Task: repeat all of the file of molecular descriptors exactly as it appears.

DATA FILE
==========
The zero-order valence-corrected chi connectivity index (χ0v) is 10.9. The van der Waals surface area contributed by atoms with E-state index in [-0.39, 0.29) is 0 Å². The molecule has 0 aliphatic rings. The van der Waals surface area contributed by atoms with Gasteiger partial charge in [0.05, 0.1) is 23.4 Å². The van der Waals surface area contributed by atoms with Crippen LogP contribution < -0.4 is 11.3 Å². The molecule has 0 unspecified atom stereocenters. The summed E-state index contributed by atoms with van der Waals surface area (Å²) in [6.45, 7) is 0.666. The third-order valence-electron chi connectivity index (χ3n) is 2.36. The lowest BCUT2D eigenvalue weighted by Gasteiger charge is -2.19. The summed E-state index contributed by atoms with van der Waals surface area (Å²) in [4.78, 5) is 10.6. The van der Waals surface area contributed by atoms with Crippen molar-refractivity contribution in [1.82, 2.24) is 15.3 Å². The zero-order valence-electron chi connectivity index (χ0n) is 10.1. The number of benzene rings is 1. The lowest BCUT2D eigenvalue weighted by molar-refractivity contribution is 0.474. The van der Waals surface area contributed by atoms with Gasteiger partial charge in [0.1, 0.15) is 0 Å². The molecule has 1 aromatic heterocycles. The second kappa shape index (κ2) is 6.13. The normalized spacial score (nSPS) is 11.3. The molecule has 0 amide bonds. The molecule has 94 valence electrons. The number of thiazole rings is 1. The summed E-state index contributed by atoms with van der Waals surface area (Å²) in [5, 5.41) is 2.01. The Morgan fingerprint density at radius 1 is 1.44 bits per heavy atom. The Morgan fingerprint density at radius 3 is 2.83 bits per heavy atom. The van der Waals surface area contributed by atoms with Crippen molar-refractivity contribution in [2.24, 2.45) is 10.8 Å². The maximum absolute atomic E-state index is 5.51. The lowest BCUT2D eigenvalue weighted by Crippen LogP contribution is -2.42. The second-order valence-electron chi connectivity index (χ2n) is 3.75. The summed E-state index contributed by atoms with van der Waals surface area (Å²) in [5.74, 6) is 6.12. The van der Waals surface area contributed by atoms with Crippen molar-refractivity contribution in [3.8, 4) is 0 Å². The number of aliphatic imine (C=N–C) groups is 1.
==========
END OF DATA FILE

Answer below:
The zero-order valence-corrected chi connectivity index (χ0v) is 10.9. The van der Waals surface area contributed by atoms with E-state index in [-0.39, 0.29) is 0 Å². The molecule has 0 aliphatic rings. The van der Waals surface area contributed by atoms with Gasteiger partial charge in [0.05, 0.1) is 23.4 Å². The van der Waals surface area contributed by atoms with Crippen LogP contribution < -0.4 is 11.3 Å². The molecule has 0 unspecified atom stereocenters. The summed E-state index contributed by atoms with van der Waals surface area (Å²) in [6.45, 7) is 0.666. The third-order valence-electron chi connectivity index (χ3n) is 2.36. The lowest BCUT2D eigenvalue weighted by Gasteiger charge is -2.19. The summed E-state index contributed by atoms with van der Waals surface area (Å²) in [4.78, 5) is 10.6. The van der Waals surface area contributed by atoms with Crippen molar-refractivity contribution in [1.82, 2.24) is 15.3 Å². The zero-order valence-electron chi connectivity index (χ0n) is 10.1. The number of benzene rings is 1. The lowest BCUT2D eigenvalue weighted by molar-refractivity contribution is 0.474. The van der Waals surface area contributed by atoms with Gasteiger partial charge in [0.1, 0.15) is 0 Å². The molecule has 1 aromatic heterocycles. The second kappa shape index (κ2) is 6.13. The normalized spacial score (nSPS) is 11.3. The molecule has 0 amide bonds. The molecule has 94 valence electrons. The number of thiazole rings is 1. The summed E-state index contributed by atoms with van der Waals surface area (Å²) in [5, 5.41) is 2.01. The Morgan fingerprint density at radius 1 is 1.44 bits per heavy atom. The Morgan fingerprint density at radius 3 is 2.83 bits per heavy atom. The van der Waals surface area contributed by atoms with Crippen molar-refractivity contribution in [2.24, 2.45) is 10.8 Å². The maximum absolute atomic E-state index is 5.51. The lowest BCUT2D eigenvalue weighted by Crippen LogP contribution is -2.42. The second-order valence-electron chi connectivity index (χ2n) is 3.75. The summed E-state index contributed by atoms with van der Waals surface area (Å²) in [5.74, 6) is 6.12. The van der Waals surface area contributed by atoms with Crippen molar-refractivity contribution in [3.8, 4) is 0 Å². The number of aliphatic imine (C=N–C) groups is 1.